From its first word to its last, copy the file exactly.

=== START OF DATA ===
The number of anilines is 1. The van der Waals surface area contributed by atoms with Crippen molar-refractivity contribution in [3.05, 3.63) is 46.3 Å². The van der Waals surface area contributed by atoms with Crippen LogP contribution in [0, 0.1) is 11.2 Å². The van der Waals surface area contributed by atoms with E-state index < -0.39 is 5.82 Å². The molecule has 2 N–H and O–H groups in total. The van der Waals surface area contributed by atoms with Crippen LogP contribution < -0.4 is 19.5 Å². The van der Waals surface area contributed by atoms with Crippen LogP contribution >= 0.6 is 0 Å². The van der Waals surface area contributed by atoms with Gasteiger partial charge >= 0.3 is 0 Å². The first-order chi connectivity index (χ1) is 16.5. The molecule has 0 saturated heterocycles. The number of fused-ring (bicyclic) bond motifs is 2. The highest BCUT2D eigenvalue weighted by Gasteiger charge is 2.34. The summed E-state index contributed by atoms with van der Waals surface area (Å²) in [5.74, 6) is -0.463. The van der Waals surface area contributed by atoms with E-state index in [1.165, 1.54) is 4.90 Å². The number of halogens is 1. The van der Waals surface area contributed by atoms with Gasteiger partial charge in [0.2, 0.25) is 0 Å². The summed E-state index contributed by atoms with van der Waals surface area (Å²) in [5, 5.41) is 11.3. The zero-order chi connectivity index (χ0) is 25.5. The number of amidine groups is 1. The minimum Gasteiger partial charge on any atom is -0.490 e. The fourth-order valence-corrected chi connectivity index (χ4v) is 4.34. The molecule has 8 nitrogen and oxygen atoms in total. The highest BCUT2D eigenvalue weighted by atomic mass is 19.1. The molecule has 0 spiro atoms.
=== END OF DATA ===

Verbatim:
The number of anilines is 1. The van der Waals surface area contributed by atoms with Crippen molar-refractivity contribution in [3.05, 3.63) is 46.3 Å². The van der Waals surface area contributed by atoms with Crippen LogP contribution in [0, 0.1) is 11.2 Å². The van der Waals surface area contributed by atoms with E-state index < -0.39 is 5.82 Å². The molecule has 2 N–H and O–H groups in total. The van der Waals surface area contributed by atoms with Crippen LogP contribution < -0.4 is 19.5 Å². The van der Waals surface area contributed by atoms with Crippen LogP contribution >= 0.6 is 0 Å². The van der Waals surface area contributed by atoms with Gasteiger partial charge >= 0.3 is 0 Å². The first-order chi connectivity index (χ1) is 16.5. The molecule has 0 saturated heterocycles. The number of fused-ring (bicyclic) bond motifs is 2. The highest BCUT2D eigenvalue weighted by Gasteiger charge is 2.34. The summed E-state index contributed by atoms with van der Waals surface area (Å²) in [5.74, 6) is -0.463. The van der Waals surface area contributed by atoms with E-state index in [1.165, 1.54) is 4.90 Å². The number of halogens is 1. The van der Waals surface area contributed by atoms with Gasteiger partial charge in [0.2, 0.25) is 0 Å². The summed E-state index contributed by atoms with van der Waals surface area (Å²) in [5, 5.41) is 11.3. The zero-order chi connectivity index (χ0) is 25.5. The number of amidine groups is 1. The minimum Gasteiger partial charge on any atom is -0.490 e. The fourth-order valence-corrected chi connectivity index (χ4v) is 4.34. The molecule has 8 nitrogen and oxygen atoms in total. The highest BCUT2D eigenvalue weighted by atomic mass is 19.1. The molecule has 0 spiro atoms.